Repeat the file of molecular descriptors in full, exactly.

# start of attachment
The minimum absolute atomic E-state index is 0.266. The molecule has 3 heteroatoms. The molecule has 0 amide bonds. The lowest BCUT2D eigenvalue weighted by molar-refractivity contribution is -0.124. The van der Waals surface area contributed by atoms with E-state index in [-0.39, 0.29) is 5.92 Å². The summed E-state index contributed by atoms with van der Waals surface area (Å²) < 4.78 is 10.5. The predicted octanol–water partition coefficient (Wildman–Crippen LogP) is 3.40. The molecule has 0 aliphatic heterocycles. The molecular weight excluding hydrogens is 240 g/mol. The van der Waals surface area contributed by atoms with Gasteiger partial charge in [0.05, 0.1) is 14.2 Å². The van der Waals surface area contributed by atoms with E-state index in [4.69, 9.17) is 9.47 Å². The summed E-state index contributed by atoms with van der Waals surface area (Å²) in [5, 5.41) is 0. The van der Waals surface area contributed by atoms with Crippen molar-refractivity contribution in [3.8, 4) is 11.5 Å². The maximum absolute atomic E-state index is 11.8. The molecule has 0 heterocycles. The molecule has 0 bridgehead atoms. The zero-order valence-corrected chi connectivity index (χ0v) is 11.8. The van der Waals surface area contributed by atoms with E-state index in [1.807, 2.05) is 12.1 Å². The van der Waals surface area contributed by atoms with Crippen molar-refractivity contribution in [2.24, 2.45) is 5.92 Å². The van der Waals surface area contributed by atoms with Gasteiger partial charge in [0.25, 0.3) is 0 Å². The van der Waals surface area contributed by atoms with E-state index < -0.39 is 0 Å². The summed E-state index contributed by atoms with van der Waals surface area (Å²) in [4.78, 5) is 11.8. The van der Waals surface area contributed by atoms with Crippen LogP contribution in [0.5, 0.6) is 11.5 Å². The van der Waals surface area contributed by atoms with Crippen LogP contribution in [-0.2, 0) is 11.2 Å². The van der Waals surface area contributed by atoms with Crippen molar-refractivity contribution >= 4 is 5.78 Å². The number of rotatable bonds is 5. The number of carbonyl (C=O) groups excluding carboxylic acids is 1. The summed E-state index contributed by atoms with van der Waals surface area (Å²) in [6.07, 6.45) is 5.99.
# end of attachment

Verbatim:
The minimum absolute atomic E-state index is 0.266. The molecule has 3 heteroatoms. The molecule has 0 amide bonds. The lowest BCUT2D eigenvalue weighted by molar-refractivity contribution is -0.124. The van der Waals surface area contributed by atoms with E-state index in [-0.39, 0.29) is 5.92 Å². The summed E-state index contributed by atoms with van der Waals surface area (Å²) < 4.78 is 10.5. The predicted octanol–water partition coefficient (Wildman–Crippen LogP) is 3.40. The molecule has 0 aliphatic heterocycles. The molecular weight excluding hydrogens is 240 g/mol. The van der Waals surface area contributed by atoms with Gasteiger partial charge in [0.05, 0.1) is 14.2 Å². The van der Waals surface area contributed by atoms with E-state index in [4.69, 9.17) is 9.47 Å². The summed E-state index contributed by atoms with van der Waals surface area (Å²) in [5, 5.41) is 0. The van der Waals surface area contributed by atoms with Crippen molar-refractivity contribution in [3.8, 4) is 11.5 Å². The maximum absolute atomic E-state index is 11.8. The molecule has 0 heterocycles. The molecule has 0 bridgehead atoms. The zero-order valence-corrected chi connectivity index (χ0v) is 11.8. The van der Waals surface area contributed by atoms with E-state index in [1.807, 2.05) is 12.1 Å². The van der Waals surface area contributed by atoms with Crippen molar-refractivity contribution in [2.24, 2.45) is 5.92 Å². The van der Waals surface area contributed by atoms with Gasteiger partial charge in [0.25, 0.3) is 0 Å². The van der Waals surface area contributed by atoms with E-state index < -0.39 is 0 Å². The summed E-state index contributed by atoms with van der Waals surface area (Å²) in [4.78, 5) is 11.8. The van der Waals surface area contributed by atoms with Crippen LogP contribution in [0.5, 0.6) is 11.5 Å². The van der Waals surface area contributed by atoms with Crippen LogP contribution in [-0.2, 0) is 11.2 Å². The van der Waals surface area contributed by atoms with Crippen molar-refractivity contribution >= 4 is 5.78 Å². The number of rotatable bonds is 5. The number of carbonyl (C=O) groups excluding carboxylic acids is 1. The summed E-state index contributed by atoms with van der Waals surface area (Å²) in [6.07, 6.45) is 5.99.